10 | 2000x | 33 | 46 | 50
20 | 2000x | 40 | 62 | 70
500 | 200x | 44 | 86 | 105

So this code is actually faster then the current 2.10. code. That was a pleasant surprise. I don't have definitive explanation on that. I think the code is ready, but I didn't yet have time to learn how to do pull request, or what is the next step.

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scabug commented Jan 15, 2013

@retronym said:
Alex: could you please review Jan's suggested fix?

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scabug commented Jan 15, 2013

@axel22 said:
Yes, I'll review this today.

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scabug commented Jan 15, 2013

@axel22 said (edited on Jan 15, 2013 4:27:09 PM UTC):
Jan, thank you for your patch!
It seems to me that you have correctly addressed the issues from #5374, in particular
that the structural sharing is maintained when serializing objects which point to the same lists multiple times.
Also, it seems to me that the loop-logic works correctly now.

A couple of comments:

  1. I did not completely understand why the fields seen0 and inLoop0 private, why not have just public vars.

  2. It seems to me that the idea is that when the seen field becomes false, serializing a :: has to bring it
    back to true. Otherwise, the tail must have been Nil, meaning that the loop in writeObjectImpl can end.

  3. It seems to me that serializing nested lists should work as well.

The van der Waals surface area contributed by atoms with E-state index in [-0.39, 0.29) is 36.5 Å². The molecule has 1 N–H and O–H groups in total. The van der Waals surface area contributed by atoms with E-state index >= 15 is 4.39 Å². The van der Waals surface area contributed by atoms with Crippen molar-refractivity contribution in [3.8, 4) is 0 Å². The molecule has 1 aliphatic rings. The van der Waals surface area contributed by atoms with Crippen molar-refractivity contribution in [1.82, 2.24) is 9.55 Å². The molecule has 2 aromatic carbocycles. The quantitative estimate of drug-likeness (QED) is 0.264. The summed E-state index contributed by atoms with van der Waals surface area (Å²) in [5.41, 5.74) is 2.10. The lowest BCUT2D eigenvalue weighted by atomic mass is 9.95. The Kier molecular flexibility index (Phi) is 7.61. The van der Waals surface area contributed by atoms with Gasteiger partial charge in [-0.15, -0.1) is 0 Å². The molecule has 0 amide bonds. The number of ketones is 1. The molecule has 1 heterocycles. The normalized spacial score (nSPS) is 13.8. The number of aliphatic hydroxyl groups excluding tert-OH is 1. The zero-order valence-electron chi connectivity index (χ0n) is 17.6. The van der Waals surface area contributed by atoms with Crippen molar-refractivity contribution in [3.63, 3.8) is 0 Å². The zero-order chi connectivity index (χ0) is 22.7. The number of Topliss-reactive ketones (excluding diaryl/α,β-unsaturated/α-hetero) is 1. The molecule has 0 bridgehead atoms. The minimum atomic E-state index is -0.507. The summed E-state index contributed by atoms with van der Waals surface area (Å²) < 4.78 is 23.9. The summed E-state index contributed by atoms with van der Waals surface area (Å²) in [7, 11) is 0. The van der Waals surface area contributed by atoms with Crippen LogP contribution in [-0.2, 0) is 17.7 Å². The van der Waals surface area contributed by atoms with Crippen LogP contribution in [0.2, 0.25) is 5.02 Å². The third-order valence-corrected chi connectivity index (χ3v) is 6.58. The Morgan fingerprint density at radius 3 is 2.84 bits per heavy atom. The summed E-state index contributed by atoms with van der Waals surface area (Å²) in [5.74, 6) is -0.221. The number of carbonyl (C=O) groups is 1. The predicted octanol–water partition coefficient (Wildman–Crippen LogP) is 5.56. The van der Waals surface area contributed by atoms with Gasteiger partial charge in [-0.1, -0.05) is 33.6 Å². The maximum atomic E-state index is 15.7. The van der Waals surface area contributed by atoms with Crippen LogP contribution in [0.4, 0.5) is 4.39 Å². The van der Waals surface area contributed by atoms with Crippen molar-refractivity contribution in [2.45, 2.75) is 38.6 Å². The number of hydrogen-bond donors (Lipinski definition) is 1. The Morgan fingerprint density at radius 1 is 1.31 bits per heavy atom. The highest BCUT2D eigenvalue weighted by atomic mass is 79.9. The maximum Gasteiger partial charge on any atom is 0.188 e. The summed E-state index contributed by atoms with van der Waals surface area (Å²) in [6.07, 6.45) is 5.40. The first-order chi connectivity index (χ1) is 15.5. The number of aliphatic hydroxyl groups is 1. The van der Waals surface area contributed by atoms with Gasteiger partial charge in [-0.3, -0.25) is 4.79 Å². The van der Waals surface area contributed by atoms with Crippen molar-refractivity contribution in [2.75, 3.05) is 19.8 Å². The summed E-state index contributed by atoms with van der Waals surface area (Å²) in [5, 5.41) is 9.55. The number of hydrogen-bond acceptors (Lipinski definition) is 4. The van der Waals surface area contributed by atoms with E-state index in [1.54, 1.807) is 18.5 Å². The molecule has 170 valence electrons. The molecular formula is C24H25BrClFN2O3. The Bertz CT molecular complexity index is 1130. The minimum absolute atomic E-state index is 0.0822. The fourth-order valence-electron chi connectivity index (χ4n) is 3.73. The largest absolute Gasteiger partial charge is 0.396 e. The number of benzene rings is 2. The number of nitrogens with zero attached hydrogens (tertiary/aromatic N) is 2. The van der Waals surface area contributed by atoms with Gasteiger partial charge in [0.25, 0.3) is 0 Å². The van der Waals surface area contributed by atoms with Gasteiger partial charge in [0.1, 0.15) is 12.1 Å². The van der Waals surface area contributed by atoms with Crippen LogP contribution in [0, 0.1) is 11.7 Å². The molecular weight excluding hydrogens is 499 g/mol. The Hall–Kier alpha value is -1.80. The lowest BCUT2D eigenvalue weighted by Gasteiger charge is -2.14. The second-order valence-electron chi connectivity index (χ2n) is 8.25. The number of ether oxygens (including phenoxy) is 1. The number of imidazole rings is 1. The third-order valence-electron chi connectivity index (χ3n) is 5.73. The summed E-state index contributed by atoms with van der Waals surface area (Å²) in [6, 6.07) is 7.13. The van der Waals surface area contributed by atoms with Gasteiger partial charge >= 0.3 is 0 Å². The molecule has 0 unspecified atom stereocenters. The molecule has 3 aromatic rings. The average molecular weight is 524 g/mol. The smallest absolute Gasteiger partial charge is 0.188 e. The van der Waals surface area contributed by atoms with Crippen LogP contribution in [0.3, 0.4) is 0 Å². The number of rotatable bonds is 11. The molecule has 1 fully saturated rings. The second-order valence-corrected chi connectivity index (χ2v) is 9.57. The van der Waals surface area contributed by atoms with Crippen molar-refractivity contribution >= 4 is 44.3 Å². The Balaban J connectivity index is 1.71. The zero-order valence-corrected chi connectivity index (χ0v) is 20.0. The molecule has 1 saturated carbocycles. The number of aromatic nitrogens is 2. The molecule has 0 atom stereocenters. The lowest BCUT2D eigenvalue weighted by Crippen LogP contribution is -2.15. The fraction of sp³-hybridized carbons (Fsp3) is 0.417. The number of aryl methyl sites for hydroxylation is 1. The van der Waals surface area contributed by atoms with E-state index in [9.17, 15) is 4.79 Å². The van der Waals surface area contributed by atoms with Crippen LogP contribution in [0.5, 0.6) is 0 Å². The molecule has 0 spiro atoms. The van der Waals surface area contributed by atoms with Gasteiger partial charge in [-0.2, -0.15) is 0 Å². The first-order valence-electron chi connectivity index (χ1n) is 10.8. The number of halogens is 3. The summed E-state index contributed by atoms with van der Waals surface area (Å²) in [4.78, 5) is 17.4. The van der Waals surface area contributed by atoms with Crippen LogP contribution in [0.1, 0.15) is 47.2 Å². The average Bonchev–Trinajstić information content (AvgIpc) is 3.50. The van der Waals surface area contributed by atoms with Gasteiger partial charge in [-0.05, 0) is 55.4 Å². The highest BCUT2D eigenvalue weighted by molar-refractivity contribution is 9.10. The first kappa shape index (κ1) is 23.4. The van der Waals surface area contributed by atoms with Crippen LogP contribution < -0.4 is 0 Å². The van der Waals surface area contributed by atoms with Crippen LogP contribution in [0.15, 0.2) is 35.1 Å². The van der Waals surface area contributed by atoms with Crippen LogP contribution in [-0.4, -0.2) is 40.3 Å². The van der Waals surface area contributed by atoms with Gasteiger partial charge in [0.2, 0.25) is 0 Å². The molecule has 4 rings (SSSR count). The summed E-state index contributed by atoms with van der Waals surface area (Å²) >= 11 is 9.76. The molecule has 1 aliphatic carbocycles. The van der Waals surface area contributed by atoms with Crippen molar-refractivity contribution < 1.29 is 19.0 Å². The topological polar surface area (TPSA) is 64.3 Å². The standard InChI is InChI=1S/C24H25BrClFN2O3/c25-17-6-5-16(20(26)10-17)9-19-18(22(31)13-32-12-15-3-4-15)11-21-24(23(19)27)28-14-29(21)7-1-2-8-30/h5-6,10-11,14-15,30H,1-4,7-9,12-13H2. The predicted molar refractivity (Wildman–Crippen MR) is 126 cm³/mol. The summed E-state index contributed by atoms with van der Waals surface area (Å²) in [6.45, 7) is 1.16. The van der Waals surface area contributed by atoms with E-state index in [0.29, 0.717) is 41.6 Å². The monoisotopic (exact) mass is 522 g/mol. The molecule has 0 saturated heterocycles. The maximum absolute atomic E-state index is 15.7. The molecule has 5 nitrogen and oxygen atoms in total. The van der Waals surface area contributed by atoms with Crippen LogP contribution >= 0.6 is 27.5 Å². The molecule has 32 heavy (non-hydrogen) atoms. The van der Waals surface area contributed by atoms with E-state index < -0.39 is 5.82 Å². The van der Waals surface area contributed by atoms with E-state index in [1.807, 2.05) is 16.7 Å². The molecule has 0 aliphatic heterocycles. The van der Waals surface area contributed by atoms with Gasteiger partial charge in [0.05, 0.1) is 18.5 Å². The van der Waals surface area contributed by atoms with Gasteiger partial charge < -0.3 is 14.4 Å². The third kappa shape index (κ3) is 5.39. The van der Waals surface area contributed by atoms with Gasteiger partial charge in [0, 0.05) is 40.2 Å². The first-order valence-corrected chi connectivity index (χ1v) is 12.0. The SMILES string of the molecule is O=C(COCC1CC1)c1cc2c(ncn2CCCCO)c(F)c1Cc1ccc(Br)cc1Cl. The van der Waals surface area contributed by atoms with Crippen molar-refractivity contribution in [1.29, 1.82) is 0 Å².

Calling writeAsSeen in line 34 may serialize a nested list, in which case the nested list should leave the ctrl
    object in the seen == false state, but in that case the writeAsSeen of the outer list brings it back to true.

Am I right?

Nevertheless, could you add a few more tests with nested lists, and lists of objects having nested lists and shared lists to ensure that this works?

  1. I suppose a similar inverse logic applies to readObject, from what I can see.

Overall, looks good.

On a side note, I wonder if there is some existing serialization infrastructure, i.e. a method call, we could use instead
of the thread local with state patch to output the objects into the object output stream and maintain structural sharing.
Something like out.writeObjectId(...) could greatly simplify the code we have in the patch now.

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scabug commented Jan 15, 2013

Jan Vanek (j3vanek) said:
Hi Aleksandar,

ad 1) It was so in the first (or maybe also second) version in the fork. I refactored those code pieces from write/readObjectImpl into those ListSerializationCtrl.write/read/InLoop/AsSeen methods to make the code in write/readObjectImpl shorter and more readable and I hoped giving those pieces names would also make it more understandable (than mutate the vars in the write/readObjectImpl directly). When that happened, having the vars private makes clear that only the methods of LSCtrl can mutate them. Doing that I hoped that the analogy of read vs. write is apparent because both write/readObjectImpl and those write/readInLoop, write/readAsSeen are simple enough to see the mirroring. The goal is readability. If you find the "inlined" version more readable, I've absolutely nothing against it.